Hey, John Ryan, keep all these in mind when your next-born comes along.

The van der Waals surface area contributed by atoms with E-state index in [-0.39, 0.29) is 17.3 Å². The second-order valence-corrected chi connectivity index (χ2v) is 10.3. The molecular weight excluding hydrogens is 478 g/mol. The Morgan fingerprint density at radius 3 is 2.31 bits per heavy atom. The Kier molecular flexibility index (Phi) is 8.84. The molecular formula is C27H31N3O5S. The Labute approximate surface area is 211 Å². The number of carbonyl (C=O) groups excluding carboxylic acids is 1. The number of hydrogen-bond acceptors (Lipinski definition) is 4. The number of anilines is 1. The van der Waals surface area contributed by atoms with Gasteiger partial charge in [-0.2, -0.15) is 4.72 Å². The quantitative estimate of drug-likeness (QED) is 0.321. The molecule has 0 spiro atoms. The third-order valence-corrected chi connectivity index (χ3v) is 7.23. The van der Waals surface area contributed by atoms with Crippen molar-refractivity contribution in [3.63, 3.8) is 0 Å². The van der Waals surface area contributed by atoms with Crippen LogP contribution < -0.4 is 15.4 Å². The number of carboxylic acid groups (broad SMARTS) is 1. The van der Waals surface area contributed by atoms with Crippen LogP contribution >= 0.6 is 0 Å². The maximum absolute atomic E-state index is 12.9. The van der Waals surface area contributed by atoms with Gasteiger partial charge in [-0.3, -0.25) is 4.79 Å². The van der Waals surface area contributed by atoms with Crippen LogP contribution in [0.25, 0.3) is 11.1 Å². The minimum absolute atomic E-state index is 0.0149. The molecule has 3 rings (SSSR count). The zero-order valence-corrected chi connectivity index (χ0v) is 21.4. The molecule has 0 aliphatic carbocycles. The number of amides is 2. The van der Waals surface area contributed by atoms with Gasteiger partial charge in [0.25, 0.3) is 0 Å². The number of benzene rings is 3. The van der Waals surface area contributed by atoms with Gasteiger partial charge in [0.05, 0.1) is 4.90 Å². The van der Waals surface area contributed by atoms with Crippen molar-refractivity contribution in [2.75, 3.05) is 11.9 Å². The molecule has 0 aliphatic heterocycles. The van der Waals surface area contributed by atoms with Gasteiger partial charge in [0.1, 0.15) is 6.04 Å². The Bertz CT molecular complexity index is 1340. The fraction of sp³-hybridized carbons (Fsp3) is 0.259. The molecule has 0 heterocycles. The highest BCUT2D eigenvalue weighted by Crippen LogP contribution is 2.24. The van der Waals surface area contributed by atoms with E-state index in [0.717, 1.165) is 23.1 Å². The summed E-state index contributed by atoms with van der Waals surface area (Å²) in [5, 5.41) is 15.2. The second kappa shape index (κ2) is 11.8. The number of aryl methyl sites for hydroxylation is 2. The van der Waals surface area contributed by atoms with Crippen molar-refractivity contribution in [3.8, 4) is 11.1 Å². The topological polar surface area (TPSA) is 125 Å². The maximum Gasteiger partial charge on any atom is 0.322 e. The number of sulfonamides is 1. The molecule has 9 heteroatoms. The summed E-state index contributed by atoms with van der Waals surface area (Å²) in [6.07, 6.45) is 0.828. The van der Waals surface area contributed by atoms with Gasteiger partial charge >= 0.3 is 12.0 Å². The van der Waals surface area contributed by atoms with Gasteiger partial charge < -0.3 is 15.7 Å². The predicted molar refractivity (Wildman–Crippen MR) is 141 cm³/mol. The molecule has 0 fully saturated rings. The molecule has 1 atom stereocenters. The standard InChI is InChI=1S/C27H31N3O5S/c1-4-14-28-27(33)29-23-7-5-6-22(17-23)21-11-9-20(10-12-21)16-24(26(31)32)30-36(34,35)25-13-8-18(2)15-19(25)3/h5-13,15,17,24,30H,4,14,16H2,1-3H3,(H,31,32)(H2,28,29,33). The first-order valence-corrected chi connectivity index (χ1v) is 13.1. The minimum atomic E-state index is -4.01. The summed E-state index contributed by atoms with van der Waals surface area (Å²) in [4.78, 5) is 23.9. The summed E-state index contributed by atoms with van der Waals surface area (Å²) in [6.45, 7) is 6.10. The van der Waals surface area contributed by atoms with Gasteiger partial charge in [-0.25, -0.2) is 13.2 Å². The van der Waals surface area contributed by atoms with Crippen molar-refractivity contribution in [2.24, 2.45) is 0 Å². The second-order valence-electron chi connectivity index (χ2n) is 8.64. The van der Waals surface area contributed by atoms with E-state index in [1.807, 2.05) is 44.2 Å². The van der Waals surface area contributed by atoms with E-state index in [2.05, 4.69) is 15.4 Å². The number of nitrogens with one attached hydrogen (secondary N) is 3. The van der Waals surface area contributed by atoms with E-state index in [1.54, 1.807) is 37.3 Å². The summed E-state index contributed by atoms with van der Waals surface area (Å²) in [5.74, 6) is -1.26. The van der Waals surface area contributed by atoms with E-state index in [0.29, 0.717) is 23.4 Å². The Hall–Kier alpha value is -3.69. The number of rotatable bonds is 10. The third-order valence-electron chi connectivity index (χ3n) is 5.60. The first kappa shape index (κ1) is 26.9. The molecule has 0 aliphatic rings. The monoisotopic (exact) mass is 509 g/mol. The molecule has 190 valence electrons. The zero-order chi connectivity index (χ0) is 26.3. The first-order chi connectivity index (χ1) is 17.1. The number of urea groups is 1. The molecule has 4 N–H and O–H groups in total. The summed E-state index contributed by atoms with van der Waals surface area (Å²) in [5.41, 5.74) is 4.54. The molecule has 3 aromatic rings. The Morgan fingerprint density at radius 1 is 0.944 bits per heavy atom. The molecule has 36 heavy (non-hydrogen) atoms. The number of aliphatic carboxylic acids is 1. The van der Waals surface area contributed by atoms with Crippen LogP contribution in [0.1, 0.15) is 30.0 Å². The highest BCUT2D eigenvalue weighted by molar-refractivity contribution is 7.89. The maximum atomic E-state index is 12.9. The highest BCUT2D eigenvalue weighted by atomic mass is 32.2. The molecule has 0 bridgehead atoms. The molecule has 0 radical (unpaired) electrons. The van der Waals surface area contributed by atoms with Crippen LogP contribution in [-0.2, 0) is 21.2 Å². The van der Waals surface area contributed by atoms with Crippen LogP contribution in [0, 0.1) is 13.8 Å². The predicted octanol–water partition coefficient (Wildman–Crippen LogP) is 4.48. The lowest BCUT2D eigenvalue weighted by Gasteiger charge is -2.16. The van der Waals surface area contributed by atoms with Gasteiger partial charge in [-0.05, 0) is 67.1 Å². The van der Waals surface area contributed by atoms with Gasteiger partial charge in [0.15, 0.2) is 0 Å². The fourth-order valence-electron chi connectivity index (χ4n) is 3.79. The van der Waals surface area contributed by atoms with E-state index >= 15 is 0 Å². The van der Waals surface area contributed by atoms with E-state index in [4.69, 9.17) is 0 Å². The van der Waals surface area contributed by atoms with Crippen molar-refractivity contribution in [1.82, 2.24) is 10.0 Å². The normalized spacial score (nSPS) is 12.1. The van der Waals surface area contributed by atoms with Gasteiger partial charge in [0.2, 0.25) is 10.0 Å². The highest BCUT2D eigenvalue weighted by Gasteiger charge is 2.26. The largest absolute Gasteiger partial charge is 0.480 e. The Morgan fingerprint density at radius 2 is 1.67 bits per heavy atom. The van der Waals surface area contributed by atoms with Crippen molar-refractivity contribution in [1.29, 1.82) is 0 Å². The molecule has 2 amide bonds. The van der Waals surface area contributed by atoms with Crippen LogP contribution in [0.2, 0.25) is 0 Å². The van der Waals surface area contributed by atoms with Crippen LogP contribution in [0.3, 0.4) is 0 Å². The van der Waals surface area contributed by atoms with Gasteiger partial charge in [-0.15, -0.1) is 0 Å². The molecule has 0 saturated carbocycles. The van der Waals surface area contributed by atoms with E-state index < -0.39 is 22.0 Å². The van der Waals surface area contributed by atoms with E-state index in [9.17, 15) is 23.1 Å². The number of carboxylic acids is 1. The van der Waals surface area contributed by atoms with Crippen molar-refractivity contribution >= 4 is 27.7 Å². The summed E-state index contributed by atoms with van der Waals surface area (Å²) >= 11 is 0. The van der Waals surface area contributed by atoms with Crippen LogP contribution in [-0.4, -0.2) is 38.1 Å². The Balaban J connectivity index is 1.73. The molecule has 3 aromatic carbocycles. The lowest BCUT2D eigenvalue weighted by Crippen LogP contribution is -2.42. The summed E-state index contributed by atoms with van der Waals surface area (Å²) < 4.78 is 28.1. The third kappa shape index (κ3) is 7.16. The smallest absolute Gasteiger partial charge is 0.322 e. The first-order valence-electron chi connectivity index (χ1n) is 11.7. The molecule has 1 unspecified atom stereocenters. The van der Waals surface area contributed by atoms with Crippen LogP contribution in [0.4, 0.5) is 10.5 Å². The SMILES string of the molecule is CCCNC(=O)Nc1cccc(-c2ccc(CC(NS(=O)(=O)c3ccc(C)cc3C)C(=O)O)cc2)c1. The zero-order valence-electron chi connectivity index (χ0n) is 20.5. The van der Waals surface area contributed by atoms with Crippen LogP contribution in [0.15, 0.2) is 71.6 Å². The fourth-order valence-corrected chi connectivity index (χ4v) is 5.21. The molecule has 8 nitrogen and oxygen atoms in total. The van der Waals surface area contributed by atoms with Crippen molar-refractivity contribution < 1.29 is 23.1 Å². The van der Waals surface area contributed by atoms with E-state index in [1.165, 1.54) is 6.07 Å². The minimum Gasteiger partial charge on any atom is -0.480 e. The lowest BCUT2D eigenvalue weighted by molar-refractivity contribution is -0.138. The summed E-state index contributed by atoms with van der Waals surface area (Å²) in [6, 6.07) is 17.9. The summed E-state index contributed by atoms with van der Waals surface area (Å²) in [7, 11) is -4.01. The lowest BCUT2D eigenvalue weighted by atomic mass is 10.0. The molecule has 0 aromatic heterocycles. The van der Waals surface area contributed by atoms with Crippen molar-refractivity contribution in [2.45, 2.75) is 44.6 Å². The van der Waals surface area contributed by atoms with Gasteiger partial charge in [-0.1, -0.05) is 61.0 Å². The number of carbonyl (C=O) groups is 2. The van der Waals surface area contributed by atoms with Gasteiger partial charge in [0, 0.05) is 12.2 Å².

Dave Fox -- You damned Denslow for his "lousy" illos, when what you were really thinking of was Neill's "excellent" illos? Personally, I'm not sure which artist I prefer; though their styles are distinctly dissimilar, they both seem to be the "right" illustrator for Oz. I guess, all things considered, that I prefer Neill -- I certainly prefer his artistic interpretation of a pretty girl to Denslow's. Besides Scalawagons and Lucky Bucky,* Neill was the author of two of the "lost books of Oz" -- Leprechauns in Oz, the manuscript to which may still be lost at the Reilly & Lee offices, and Runaways in Oz, which he was working on at the time of his death. (*And Wonder City, of course.) ## As to dramatization, don't forget that Baum himself filmed both "His Majesty, the Scarecrow of Oz" and "The Patchwork Girl of Oz" -- in fact he filmed them before the books were written. The scripts were only revised into books later on in an attempt to salvage something from the financial fiasco; Baum couldn't get the movies distributed. What remains of these two old 1914 epics is sometimes shown at the West Coast Ozventions; come to this year's (on August 19, location undecided as yet but somewhere in the Los Angeles area) Ozcon and you may get to see them. ## In "The Scarecrow", Button Bright was played by Charlie Chaplin's first wife. I think that Danny Kaye would do better as the Shaggy Man than Burl Ives would; Ives is a bit too short, and his friendly personality is a bit too folksy for the part. Kaye, on the other hand, has the right build to correspond to Neill's illustrations, and the role of shy friendliness that he can play so well would be more in keeping with the Shaggy Man's personality. Dick Van Dyke could also do a good job in the role. ## I wonder how much work was actually done on Disney's proposed Oz movie? Does a plot synopsis or working script exist?